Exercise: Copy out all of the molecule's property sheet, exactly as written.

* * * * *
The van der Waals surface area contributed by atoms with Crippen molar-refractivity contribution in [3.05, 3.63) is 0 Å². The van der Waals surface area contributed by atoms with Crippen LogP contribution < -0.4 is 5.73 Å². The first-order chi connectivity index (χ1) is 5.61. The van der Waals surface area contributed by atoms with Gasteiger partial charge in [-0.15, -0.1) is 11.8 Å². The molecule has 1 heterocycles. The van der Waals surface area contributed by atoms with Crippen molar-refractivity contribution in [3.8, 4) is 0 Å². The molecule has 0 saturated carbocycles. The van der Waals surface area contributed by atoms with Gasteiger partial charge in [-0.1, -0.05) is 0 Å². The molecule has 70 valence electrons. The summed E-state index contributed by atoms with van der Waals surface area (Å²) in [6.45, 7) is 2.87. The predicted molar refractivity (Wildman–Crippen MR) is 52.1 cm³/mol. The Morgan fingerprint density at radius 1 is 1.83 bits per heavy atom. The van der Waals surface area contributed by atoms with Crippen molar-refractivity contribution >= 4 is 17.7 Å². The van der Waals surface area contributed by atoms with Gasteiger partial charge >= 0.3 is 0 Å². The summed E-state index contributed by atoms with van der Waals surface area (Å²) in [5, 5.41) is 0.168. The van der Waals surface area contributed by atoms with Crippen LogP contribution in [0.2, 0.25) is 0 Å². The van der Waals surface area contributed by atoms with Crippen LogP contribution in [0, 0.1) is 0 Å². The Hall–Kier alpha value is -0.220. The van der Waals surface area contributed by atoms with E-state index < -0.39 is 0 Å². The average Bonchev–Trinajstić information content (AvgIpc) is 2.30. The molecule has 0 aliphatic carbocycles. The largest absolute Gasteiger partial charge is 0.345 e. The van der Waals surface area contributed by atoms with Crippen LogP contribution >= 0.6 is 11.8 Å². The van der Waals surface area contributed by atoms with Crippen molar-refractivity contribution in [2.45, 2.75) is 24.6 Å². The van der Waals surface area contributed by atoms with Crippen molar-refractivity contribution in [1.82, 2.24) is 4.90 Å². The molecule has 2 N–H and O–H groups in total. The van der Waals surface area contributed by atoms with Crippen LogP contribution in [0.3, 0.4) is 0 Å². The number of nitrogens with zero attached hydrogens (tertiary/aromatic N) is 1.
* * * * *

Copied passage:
The van der Waals surface area contributed by atoms with Crippen molar-refractivity contribution in [3.05, 3.63) is 0 Å². The van der Waals surface area contributed by atoms with Crippen LogP contribution < -0.4 is 5.73 Å². The first-order chi connectivity index (χ1) is 5.61. The van der Waals surface area contributed by atoms with Gasteiger partial charge in [-0.15, -0.1) is 11.8 Å². The molecule has 1 heterocycles. The van der Waals surface area contributed by atoms with Crippen molar-refractivity contribution in [3.8, 4) is 0 Å². The molecule has 0 saturated carbocycles. The van der Waals surface area contributed by atoms with Gasteiger partial charge in [-0.1, -0.05) is 0 Å². The molecule has 70 valence electrons. The summed E-state index contributed by atoms with van der Waals surface area (Å²) in [6.45, 7) is 2.87. The predicted molar refractivity (Wildman–Crippen MR) is 52.1 cm³/mol. The Morgan fingerprint density at radius 1 is 1.83 bits per heavy atom. The van der Waals surface area contributed by atoms with Crippen molar-refractivity contribution >= 4 is 17.7 Å². The van der Waals surface area contributed by atoms with Gasteiger partial charge >= 0.3 is 0 Å². The summed E-state index contributed by atoms with van der Waals surface area (Å²) in [5, 5.41) is 0.168. The van der Waals surface area contributed by atoms with Crippen LogP contribution in [0.2, 0.25) is 0 Å². The van der Waals surface area contributed by atoms with Crippen LogP contribution in [0, 0.1) is 0 Å². The Hall–Kier alpha value is -0.220. The van der Waals surface area contributed by atoms with E-state index < -0.39 is 0 Å². The average Bonchev–Trinajstić information content (AvgIpc) is 2.30. The molecule has 0 aliphatic carbocycles. The largest absolute Gasteiger partial charge is 0.345 e. The van der Waals surface area contributed by atoms with Crippen LogP contribution >= 0.6 is 11.8 Å². The van der Waals surface area contributed by atoms with Crippen molar-refractivity contribution in [2.45, 2.75) is 24.6 Å². The van der Waals surface area contributed by atoms with Crippen molar-refractivity contribution in [1.82, 2.24) is 4.90 Å². The molecule has 2 N–H and O–H groups in total. The van der Waals surface area contributed by atoms with Crippen LogP contribution in [0.3, 0.4) is 0 Å². The number of nitrogens with zero attached hydrogens (tertiary/aromatic N) is 1.